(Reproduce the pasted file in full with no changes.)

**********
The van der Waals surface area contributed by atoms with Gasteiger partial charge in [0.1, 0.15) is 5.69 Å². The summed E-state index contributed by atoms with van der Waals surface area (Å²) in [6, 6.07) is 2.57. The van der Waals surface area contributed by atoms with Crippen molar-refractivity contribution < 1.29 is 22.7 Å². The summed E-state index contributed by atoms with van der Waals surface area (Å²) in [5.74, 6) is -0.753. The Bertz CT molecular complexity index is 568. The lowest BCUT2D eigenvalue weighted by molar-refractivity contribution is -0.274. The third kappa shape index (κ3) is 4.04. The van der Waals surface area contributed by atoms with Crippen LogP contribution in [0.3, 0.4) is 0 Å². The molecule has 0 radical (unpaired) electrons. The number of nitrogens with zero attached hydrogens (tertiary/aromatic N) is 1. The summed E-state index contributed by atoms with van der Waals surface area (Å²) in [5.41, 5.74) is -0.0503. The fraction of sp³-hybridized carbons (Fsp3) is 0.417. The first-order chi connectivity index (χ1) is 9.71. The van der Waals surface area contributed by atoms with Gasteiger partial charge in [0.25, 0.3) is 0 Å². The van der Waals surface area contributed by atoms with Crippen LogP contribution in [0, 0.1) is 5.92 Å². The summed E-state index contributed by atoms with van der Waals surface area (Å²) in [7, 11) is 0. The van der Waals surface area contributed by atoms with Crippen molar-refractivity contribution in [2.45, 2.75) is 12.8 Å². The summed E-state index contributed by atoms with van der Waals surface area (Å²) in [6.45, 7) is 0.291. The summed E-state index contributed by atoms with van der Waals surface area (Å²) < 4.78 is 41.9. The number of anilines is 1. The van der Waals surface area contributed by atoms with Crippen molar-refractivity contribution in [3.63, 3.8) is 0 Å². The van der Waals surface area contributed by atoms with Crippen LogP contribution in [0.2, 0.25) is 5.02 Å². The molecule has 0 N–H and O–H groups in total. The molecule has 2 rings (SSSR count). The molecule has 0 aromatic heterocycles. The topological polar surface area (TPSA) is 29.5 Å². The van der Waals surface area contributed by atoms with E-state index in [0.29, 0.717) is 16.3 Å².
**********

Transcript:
The van der Waals surface area contributed by atoms with Gasteiger partial charge in [0.1, 0.15) is 5.69 Å². The summed E-state index contributed by atoms with van der Waals surface area (Å²) in [6, 6.07) is 2.57. The van der Waals surface area contributed by atoms with Crippen molar-refractivity contribution < 1.29 is 22.7 Å². The summed E-state index contributed by atoms with van der Waals surface area (Å²) in [5.74, 6) is -0.753. The Bertz CT molecular complexity index is 568. The lowest BCUT2D eigenvalue weighted by molar-refractivity contribution is -0.274. The third kappa shape index (κ3) is 4.04. The van der Waals surface area contributed by atoms with Crippen LogP contribution in [0.3, 0.4) is 0 Å². The molecule has 0 radical (unpaired) electrons. The number of nitrogens with zero attached hydrogens (tertiary/aromatic N) is 1. The summed E-state index contributed by atoms with van der Waals surface area (Å²) in [5.41, 5.74) is -0.0503. The fraction of sp³-hybridized carbons (Fsp3) is 0.417. The first-order chi connectivity index (χ1) is 9.71. The van der Waals surface area contributed by atoms with Gasteiger partial charge in [0.25, 0.3) is 0 Å². The van der Waals surface area contributed by atoms with Crippen LogP contribution in [0, 0.1) is 5.92 Å². The summed E-state index contributed by atoms with van der Waals surface area (Å²) in [7, 11) is 0. The van der Waals surface area contributed by atoms with Crippen molar-refractivity contribution in [2.45, 2.75) is 12.8 Å². The summed E-state index contributed by atoms with van der Waals surface area (Å²) in [6.45, 7) is 0.291. The summed E-state index contributed by atoms with van der Waals surface area (Å²) < 4.78 is 41.9. The number of anilines is 1. The van der Waals surface area contributed by atoms with Crippen molar-refractivity contribution in [3.63, 3.8) is 0 Å². The van der Waals surface area contributed by atoms with Crippen LogP contribution in [0.2, 0.25) is 5.02 Å². The molecule has 0 N–H and O–H groups in total. The molecule has 2 rings (SSSR count). The molecule has 0 aromatic heterocycles. The topological polar surface area (TPSA) is 29.5 Å². The van der Waals surface area contributed by atoms with E-state index in [0.29, 0.717) is 16.3 Å².